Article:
Here it is.
As part of its commitment to advancing equality for lesbian, gay, bisexual and transgender (LGB and T) people, the government will today announce that religious buildings will be allowed to host civil partnership registrations.
The change, which will be entirely voluntary and will not force any religious group to host civil partnership registrations if they do not wish to do so, is being introduced as part of the Equality Act. It will give same-sex couples, who are currently prevented from registering their civil partnership in a religious setting, the chance to do so.
The government’s LGB and T action plan, which was published last year, included a commitment to look at next steps for civil partnerships, and giving religious organisations the right to host registrations is the first stage in that process.
Ministers have also identified a desire to move towards equal civil marriage and partnerships, and will be consulting further how legislation can develop, working with all those who have an interest in the area.
Home Secretary and Minister for Women and Equalities Theresa May said:
“This government is committed to both advancing equality for LGB and T people and ensuring freedom of religion for people of all faiths, which is why we will be allowing religious organisations to host civil partnership registrations if they choose to do so.
“No religious group will be forced to host a civil partnership registration, but for those who wish to do so this is an important step forward.”
Minister for Equalities Lynne Featherstone said:
“Over the past few months I’ve spoken to a lot of LGB and T people and campaign groups, and it quickly became clear that there is a real desire to address the differences between civil marriage and civil partnerships.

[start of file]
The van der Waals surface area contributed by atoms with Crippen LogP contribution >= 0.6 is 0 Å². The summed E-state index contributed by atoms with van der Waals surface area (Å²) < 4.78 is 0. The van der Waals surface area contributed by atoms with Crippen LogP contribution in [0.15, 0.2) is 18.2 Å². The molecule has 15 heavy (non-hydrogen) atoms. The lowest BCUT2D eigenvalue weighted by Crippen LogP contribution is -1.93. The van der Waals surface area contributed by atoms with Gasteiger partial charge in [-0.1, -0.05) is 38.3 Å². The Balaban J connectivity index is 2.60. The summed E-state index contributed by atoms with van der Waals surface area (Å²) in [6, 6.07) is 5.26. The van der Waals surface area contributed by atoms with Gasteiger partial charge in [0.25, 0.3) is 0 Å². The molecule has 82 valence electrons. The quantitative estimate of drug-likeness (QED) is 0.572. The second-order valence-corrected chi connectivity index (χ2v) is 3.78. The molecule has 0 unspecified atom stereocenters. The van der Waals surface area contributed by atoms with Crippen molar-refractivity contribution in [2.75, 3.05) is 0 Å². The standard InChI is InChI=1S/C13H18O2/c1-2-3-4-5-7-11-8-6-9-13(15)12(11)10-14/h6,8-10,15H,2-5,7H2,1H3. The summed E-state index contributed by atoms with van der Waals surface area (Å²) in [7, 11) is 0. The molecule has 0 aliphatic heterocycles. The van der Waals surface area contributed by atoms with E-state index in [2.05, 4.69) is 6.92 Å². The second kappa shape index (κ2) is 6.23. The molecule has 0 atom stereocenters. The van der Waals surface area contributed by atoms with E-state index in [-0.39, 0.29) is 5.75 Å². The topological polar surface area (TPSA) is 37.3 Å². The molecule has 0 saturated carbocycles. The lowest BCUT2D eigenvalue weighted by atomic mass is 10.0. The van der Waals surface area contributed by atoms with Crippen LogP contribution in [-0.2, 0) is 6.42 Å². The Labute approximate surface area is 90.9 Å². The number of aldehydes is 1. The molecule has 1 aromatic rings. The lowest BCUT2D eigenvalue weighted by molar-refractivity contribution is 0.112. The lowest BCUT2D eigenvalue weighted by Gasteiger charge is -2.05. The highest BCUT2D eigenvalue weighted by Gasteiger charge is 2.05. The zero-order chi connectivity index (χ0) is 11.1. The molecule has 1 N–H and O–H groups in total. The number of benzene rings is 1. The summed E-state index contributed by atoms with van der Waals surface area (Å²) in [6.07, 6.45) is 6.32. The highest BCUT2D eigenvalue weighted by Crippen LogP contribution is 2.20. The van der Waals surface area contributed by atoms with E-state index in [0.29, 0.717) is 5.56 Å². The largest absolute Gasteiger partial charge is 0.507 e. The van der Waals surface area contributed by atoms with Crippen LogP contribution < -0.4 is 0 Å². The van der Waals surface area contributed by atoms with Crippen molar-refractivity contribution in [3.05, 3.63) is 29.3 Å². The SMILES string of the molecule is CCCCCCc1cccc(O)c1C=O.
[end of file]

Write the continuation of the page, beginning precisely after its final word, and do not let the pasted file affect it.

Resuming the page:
“I’m delighted to announce that we are going to be the first British government to formally look at what steps can be taken to address this.”
Michael Hutchinson, for Quakers in Britain, said:
“Quakers warmly welcome the move to allow the celebration of civil partnerships on religious premises. We are also heartened by proposals to address calls for full equality of civil marriages and civil partnerships, as our religious experience leads us to seek a change in the law so that same sex marriages can be celebrated, witnessed and reported to the state in the same way as heterosexual marriages.”
The changes to the rules governing civil partnerships will come about by enacting section 202 of the Equality Act 2010. This removes the ban on civil partnership registrations being held on religious premises.
However, the rule is entirely permissive, meaning no religious organisation could be forced to host civil partnership registrations if it did not want to.
NOTES TO EDITORS
1. The removal of the ban on civil partnership registrations in religious premises will affect England and Wales. In Scotland and Northern Ireland it is a matter for the devolved administrations.
2. Section 202 of the Equality Act 2010 lifts the explicit ban on holding civil partnership registrations in religious premises, which is included in the Approved Premises (Marriage and Civil Partnership) Regulations 2005. Although it was passed by both Houses of Parliament on a free vote, making the necessary changes to the Approved Premises Regulations will require further legislation. The Government Equalities Office will launch a formal consultation on this later in the Spring.
3. Section 202 makes clear the voluntary nature of the provision, stating: “For the avoidance of doubt, nothing in this Act places an obligation on religious organisations to host civil partnership registrations if they do not wish to do so.”
For reference, here is the Church of England statement from earlier this week.
We have yet to see the proposals, so cannot comment in detail. Given the Church’s view on the nature of marriage, the House of Bishops has consistently been clear that the Church of England should not provide services of blessing for those who register civil partnerships. The proposal as reported could also lead to inconsistencies with civil marriage, have unexplored impacts, and lead to confusion, with a number of difficult and unintended consequences for churches and faiths. Any change could therefore only be brought after proper and careful consideration of all the issues involved, to ensure that the intended freedom for all denominations over these matters is genuinely secured.
Interesting that the Quakers got a quote in the government press release. H/T Simon Sarmiento.